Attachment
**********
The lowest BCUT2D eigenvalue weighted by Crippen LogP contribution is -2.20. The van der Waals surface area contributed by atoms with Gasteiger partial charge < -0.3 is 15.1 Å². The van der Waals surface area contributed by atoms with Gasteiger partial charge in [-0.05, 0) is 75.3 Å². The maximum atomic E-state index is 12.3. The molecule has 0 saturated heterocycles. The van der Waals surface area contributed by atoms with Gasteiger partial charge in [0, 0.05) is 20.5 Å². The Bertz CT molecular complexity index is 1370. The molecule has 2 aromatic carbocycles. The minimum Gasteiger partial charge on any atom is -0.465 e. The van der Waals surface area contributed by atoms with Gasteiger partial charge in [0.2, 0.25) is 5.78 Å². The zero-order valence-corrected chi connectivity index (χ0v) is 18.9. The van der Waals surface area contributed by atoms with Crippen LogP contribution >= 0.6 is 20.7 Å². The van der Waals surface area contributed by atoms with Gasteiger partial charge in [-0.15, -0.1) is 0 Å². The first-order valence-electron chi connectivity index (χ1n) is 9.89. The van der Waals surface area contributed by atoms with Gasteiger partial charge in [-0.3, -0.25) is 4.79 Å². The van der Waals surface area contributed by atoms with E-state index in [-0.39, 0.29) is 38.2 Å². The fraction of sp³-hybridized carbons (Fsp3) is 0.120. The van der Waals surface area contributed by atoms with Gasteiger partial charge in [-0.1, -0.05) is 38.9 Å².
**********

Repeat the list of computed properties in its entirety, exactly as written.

The lowest BCUT2D eigenvalue weighted by Crippen LogP contribution is -2.20. The van der Waals surface area contributed by atoms with Gasteiger partial charge < -0.3 is 15.1 Å². The van der Waals surface area contributed by atoms with Gasteiger partial charge in [-0.05, 0) is 75.3 Å². The maximum atomic E-state index is 12.3. The molecule has 0 saturated heterocycles. The van der Waals surface area contributed by atoms with Gasteiger partial charge in [0, 0.05) is 20.5 Å². The Bertz CT molecular complexity index is 1370. The molecule has 2 aromatic carbocycles. The minimum Gasteiger partial charge on any atom is -0.465 e. The van der Waals surface area contributed by atoms with Gasteiger partial charge in [0.2, 0.25) is 5.78 Å². The zero-order valence-corrected chi connectivity index (χ0v) is 18.9. The van der Waals surface area contributed by atoms with Crippen LogP contribution >= 0.6 is 20.7 Å². The van der Waals surface area contributed by atoms with Gasteiger partial charge in [-0.15, -0.1) is 0 Å². The first-order valence-electron chi connectivity index (χ1n) is 9.89. The van der Waals surface area contributed by atoms with Gasteiger partial charge in [-0.3, -0.25) is 4.79 Å². The van der Waals surface area contributed by atoms with E-state index in [-0.39, 0.29) is 38.2 Å². The fraction of sp³-hybridized carbons (Fsp3) is 0.120. The van der Waals surface area contributed by atoms with Gasteiger partial charge in [-0.1, -0.05) is 38.9 Å².